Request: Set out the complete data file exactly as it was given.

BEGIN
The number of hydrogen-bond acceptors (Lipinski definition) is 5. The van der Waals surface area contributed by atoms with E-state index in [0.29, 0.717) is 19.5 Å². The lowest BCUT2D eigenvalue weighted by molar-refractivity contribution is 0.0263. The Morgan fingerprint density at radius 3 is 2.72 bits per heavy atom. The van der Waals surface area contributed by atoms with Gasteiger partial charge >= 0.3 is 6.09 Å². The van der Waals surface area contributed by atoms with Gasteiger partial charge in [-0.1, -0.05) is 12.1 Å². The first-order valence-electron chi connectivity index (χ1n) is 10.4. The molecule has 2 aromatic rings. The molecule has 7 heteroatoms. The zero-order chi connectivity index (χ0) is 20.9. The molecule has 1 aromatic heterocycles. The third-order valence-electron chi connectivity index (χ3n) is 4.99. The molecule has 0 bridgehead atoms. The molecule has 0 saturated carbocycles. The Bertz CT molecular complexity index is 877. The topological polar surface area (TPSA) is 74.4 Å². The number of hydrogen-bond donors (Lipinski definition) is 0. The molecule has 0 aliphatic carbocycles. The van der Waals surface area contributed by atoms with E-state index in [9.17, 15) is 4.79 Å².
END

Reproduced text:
The number of hydrogen-bond acceptors (Lipinski definition) is 5. The van der Waals surface area contributed by atoms with E-state index in [0.29, 0.717) is 19.5 Å². The lowest BCUT2D eigenvalue weighted by molar-refractivity contribution is 0.0263. The Morgan fingerprint density at radius 3 is 2.72 bits per heavy atom. The van der Waals surface area contributed by atoms with Gasteiger partial charge >= 0.3 is 6.09 Å². The van der Waals surface area contributed by atoms with Gasteiger partial charge in [-0.1, -0.05) is 12.1 Å². The first-order valence-electron chi connectivity index (χ1n) is 10.4. The molecule has 2 aromatic rings. The molecule has 7 heteroatoms. The zero-order chi connectivity index (χ0) is 20.9. The molecule has 1 aromatic heterocycles. The third-order valence-electron chi connectivity index (χ3n) is 4.99. The molecule has 0 bridgehead atoms. The molecule has 0 saturated carbocycles. The Bertz CT molecular complexity index is 877. The topological polar surface area (TPSA) is 74.4 Å². The number of hydrogen-bond donors (Lipinski definition) is 0. The molecule has 0 aliphatic carbocycles. The van der Waals surface area contributed by atoms with E-state index in [9.17, 15) is 4.79 Å².